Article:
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July 12, 2013

DOJ delivers important messages in annual letter to US Sentencing Commission

Fulfilling its statutory obligation to deliver comments to the US Sentencing Commission, the US Department of Justice yesterday sent this very interesting 18-page letter to the USSC.  The letter cover a lot of important ground in important ways, and here are a few paragraphs that struck me as especially noteworthy (with key emphasis added by me):

From page 3: "At the state level, leaders in and out of government have recognized both the costs and benefits of the sentencing reforms of the late 20th Century. From that recognition - derived from a variety of studies of these 20th Century reforms - a new transformation in sentencing and corrections policy is taking place in much of the country. The dichotomy of determinate and indeterminate sentencing is breaking down and is being replaced by a pragmatism that recognizes that (1) budgets are finite; (2) imprisonment is a power that should be exercised sparingly and only as necessary; and (3) while determinate sentencing elements do indeed promote some of the core purposes of sentencing, reducing reoffending and promoting effective reentry are also core goals that can be successfully achieved and must be included in any effective sentencing and corrections framework."

From page 7: "The Budget Control Act of 2011 sent a clear signal that the steady growth in the budgets of the Department of Justice, other federal enforcement agencies, and the federal courts experienced over the past 15 years has come to an end.  Before sequestration, overall budgets had mostly been flat over the past four years.  However, even then, as prison and detention spending had increased, other criminal justice spending, including aid to state and local enforcement and prevention and intervention programs, had decreased. In fact, the trend of greater prison spending crowding out other crucial justice investments goes back at least a decade and has caused a significant change in the distribution of discretionary funding among the Department's various activities.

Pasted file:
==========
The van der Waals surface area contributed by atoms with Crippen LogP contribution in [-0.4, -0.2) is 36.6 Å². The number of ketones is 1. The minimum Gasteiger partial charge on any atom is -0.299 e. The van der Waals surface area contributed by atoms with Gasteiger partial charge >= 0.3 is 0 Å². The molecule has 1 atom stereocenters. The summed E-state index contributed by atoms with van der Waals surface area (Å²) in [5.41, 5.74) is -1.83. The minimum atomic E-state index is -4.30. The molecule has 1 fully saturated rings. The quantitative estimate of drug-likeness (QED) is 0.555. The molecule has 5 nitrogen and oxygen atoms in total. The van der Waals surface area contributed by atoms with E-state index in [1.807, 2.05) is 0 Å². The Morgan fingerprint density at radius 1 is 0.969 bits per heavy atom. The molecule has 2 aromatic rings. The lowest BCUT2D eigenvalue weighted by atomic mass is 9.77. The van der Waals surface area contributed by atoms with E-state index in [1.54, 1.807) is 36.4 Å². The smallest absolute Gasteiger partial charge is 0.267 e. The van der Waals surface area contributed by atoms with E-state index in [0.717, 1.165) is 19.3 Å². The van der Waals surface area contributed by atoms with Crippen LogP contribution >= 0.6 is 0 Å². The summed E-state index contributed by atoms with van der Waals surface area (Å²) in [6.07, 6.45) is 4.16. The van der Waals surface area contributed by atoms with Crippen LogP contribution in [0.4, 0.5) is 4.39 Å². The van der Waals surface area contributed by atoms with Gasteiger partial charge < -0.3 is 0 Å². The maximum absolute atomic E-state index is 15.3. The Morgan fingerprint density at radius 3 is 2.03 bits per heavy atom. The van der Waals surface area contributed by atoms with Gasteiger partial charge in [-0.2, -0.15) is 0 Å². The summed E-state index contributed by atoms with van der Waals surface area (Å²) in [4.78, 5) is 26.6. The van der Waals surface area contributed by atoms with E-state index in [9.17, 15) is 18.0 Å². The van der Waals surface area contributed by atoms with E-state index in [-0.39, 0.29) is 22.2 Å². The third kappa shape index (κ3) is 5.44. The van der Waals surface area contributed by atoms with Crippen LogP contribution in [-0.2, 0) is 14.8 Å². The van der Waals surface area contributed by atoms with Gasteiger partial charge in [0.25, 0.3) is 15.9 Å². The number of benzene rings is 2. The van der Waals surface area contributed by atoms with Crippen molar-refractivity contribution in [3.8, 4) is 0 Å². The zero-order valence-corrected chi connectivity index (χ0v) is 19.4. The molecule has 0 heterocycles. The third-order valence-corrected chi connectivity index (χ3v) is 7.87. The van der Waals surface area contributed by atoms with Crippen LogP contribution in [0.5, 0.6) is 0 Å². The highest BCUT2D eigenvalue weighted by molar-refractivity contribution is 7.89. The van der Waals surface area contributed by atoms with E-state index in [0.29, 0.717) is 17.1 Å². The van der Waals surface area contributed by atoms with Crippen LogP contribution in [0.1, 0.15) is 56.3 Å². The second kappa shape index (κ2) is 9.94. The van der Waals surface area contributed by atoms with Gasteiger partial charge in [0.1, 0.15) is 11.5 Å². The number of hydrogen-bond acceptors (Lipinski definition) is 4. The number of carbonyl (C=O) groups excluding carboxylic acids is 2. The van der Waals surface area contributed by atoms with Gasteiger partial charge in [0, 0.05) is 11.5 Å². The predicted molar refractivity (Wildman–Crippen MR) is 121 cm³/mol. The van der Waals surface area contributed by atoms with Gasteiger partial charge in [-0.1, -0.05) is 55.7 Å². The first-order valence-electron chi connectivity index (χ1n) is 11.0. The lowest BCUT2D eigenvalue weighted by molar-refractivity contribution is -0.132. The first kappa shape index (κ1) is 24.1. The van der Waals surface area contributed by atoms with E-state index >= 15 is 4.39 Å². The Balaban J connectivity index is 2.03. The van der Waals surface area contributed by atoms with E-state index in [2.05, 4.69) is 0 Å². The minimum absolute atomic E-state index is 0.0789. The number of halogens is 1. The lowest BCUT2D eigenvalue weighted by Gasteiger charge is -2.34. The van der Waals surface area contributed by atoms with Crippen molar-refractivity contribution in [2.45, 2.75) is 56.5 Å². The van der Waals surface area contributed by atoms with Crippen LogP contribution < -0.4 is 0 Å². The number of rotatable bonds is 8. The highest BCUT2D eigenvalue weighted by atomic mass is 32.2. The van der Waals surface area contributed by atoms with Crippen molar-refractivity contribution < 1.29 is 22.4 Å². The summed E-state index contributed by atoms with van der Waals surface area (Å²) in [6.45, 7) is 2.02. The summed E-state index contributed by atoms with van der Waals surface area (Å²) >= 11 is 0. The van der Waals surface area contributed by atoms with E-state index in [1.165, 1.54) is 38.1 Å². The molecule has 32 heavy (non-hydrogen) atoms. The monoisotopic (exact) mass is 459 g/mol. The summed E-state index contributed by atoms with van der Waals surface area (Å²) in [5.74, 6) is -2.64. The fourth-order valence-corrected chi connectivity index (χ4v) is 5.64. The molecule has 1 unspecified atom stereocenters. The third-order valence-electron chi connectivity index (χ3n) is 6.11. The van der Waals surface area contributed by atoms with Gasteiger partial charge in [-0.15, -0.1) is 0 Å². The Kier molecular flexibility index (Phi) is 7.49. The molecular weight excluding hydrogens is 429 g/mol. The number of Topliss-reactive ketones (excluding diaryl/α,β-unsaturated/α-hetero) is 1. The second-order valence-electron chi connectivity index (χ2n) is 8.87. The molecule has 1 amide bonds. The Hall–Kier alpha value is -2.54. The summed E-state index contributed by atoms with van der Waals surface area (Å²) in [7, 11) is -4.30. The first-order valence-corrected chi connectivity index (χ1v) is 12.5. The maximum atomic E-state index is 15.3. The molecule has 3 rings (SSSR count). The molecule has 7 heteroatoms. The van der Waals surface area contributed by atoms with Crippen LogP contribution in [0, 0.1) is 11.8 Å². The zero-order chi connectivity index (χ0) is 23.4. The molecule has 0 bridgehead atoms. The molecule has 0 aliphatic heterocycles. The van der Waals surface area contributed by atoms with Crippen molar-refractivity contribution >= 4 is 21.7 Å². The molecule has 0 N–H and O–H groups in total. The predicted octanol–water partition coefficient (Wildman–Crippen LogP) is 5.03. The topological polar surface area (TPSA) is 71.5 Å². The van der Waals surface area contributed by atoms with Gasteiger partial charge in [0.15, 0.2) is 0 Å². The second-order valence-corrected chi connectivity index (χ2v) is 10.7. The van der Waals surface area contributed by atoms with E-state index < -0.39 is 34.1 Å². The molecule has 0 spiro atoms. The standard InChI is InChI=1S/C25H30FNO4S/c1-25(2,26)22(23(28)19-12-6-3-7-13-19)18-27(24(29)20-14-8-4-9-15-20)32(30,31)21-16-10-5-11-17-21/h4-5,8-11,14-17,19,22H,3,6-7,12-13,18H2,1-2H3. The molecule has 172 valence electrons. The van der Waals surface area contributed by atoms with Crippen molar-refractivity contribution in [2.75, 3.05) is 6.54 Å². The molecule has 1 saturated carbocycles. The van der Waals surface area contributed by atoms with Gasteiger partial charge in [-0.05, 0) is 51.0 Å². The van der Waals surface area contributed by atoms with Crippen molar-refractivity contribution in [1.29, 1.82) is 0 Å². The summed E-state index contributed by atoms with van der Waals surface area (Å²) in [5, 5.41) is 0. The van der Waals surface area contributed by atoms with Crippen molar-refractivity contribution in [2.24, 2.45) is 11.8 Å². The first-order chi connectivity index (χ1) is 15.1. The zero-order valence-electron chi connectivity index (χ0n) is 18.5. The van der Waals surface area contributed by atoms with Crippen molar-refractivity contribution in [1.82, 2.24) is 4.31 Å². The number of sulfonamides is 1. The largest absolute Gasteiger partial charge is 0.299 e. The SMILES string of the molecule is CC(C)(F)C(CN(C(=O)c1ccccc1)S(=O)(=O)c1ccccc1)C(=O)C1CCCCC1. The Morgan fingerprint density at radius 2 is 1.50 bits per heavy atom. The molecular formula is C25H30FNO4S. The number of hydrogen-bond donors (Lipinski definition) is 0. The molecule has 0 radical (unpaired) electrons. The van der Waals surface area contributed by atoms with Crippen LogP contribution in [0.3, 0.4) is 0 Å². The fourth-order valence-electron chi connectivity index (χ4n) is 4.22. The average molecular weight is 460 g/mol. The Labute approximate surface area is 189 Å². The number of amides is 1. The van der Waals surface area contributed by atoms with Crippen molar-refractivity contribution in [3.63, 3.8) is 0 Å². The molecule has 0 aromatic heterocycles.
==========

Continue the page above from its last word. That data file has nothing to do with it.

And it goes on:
"Now with the sequester, the challenges for federal criminal justice have increased dramatically and the choices we all face - Congress, the Judiciary, the Executive Branch - are that much clearer and more stark: control federal prison spending or see significant reductions in the resources available for all non-prison criminal justice areas. If the current spending trajectory continues and we do not reduce the prison population and prison spending, there will continue to be fewer and fewer prosecutors to bring charges, fewer agents to investigate federal crimes, less support to state and local criminal justice partners, less support to treatment, prevention and intervention programs, and cuts along a range of other criminal justice priorities."

From page 9: "The reforms we are focused on - and that we think the Commission can help bring about - are changes to statutory and guideline drug penalties; improving reentry programming and providing greater incentives to offenders to participate in these programs; and simplifying and reforming the guidelines to better meet all the goals of the Sentencing Reform Act, including controlling the prison population.  We believe drug penalties can be reformed, like many states have done, to focus severe penalties on serious and repeat drug traffickers, while providing alternatives or reduced sentences for non-violent, less serious offenders. We believe that both changes to the statutory minimum penalties in title 21 and changes to the so-called 'safety valve' exception to mandatory minimum penalties are needed.